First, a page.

Taking the hard road of building a relationship will often go against every lizard brain instinct you have. When your spouse does a thoughtless act, you need to act thoughtfully. When your co-worker makes your job harder, you need to help make their job easier. When your child acts like they don’t care about your needs, you need to show them that you care deeply about theirs.
Lashing Out and Relationship Power
When we lash out in relationships, we're attempting to exert control over our relationship. We felt emotional pain, and our subconscious reaction is to inflict pain on others to prevent them from hurting us again. A dog will nip at another dog to stop it from biting.
Lashing out in a human relationship has no inherent power. Your goal in a relationship is not to stop an immediate source of pain, your goal is a better relationship. Lashing out and causing pain brings you further away from your goal.
Our only hope to reduce pain in a relationship is to have a strong relationship, or none at all. We build relationships through our actions. Only when our main focus is building a solid relationship can we have a hope of improving our situation in the long run.
Good vs Bad vs No Relationships
A good relationship is one where your intentions are positive towards the other party. A bad relationship is one where your intentions are negative towards the other party. A non-existent relationship is where you have no intentions towards the other party.
We should never act to create a bad relationship. Bad relationships hurt both parties. We should never purposefully irritate our neighbor, hurt our spouse, upset our children. If we cannot consciously act positively towards another person, our intention should be to politely disconnect, never to cause harm.
In some situations, working elsewhere or getting a divorce may be the right option to remove a negative relationship. In other situations, we need to accept that building the relationship is our only option.
You control 100% of your side of a relationship. You can’t change their behavior or their reaction, but you can completely control yours. What actions will you take?
John, Susan, and Barry
Lets assume John above does not want a divorce. Throwing coffee grounds on top of his wife's mess won't make her happily clean up the kitchen. It will irritate her. It will hurt their relationship. John has no option to win this, because it's not a battle to be won. He needs to figure out how he can end up in a situation where his relationship is stronger. That might mean having a very polite and honest conversation with his wife. That might mean he takes on the job of cleaning the kitchen from now on to avoid the resulting rotten mess. Since there is no winning or losing, the only outcomes he should look for is to move forward with a better connection with his spouse.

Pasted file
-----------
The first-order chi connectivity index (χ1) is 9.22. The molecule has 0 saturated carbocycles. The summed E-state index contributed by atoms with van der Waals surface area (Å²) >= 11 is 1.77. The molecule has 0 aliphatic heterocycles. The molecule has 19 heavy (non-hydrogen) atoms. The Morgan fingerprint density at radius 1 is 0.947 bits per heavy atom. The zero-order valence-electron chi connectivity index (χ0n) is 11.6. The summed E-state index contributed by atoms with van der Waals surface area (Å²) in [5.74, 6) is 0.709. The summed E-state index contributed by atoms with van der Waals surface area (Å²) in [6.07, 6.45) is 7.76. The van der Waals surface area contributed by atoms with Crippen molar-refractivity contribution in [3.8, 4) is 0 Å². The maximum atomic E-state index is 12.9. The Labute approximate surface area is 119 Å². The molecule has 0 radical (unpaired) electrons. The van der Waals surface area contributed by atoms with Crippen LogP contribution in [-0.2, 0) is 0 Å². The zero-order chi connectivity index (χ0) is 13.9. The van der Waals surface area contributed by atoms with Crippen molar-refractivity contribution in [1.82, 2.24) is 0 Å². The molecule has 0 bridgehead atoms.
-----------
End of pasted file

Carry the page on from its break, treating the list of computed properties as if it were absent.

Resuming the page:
Susan will likely need to work with the security team at her company in the future. They've been hard to work with so far. Rejecting their request for help is going to be either neutral or negative for their relationship. She should treat this as a great opportunity to build a relationship, rather than an opportunity to get revenge. Going on the recruiting trip might emotionally feel like losing, but the result could be a better relationship going forward.
Barry wants a strong positive relationship with his child. Yelling at his child makes them feel bad. It makes the connection between the two of them worse. Even if yelling somehow made his child behave, they would be behaving at the expense of their parent / child relationship. Regardless of his feelings of betrayal, he needs to assess his goals. He wants his child to study, be successful in life, get great grades, and most importantly - have a great relationship with him. Yelling creates a negative relationship impact, and yet ignoring the child's behavior is making the decision to have no relationship at all. How can he speak and act towards his child to show his love and care about their grades and behavior? This builds the relationship between the two of them, while helping his child grow and mature.
Making a Conscious Choice - Repeatedly
I remember a number of years ago at Amazon, there was one team my group had to work with. We needed their help for a project, but they were incredibly difficult to work with. At some point a few of us complained to our manager, in particular complaining that we had 'tried repeatedly' to make the relationship work. Our manager's simple answer stuck with me.
“If we have to work with them, we need a good relationship. Every single action we take and every single communication we make must be towards building a good relationship. There is no option to win, so get off your high horse and figure out how to make us work better together.”
You can't control their reaction, only your actions. If your relationship goals haven't changed, then 'trying repeatedly' is never an excuse to act differently. If you have a relationship you value, think about the actions you've taken, and the words you've used. Do they line up with your goals?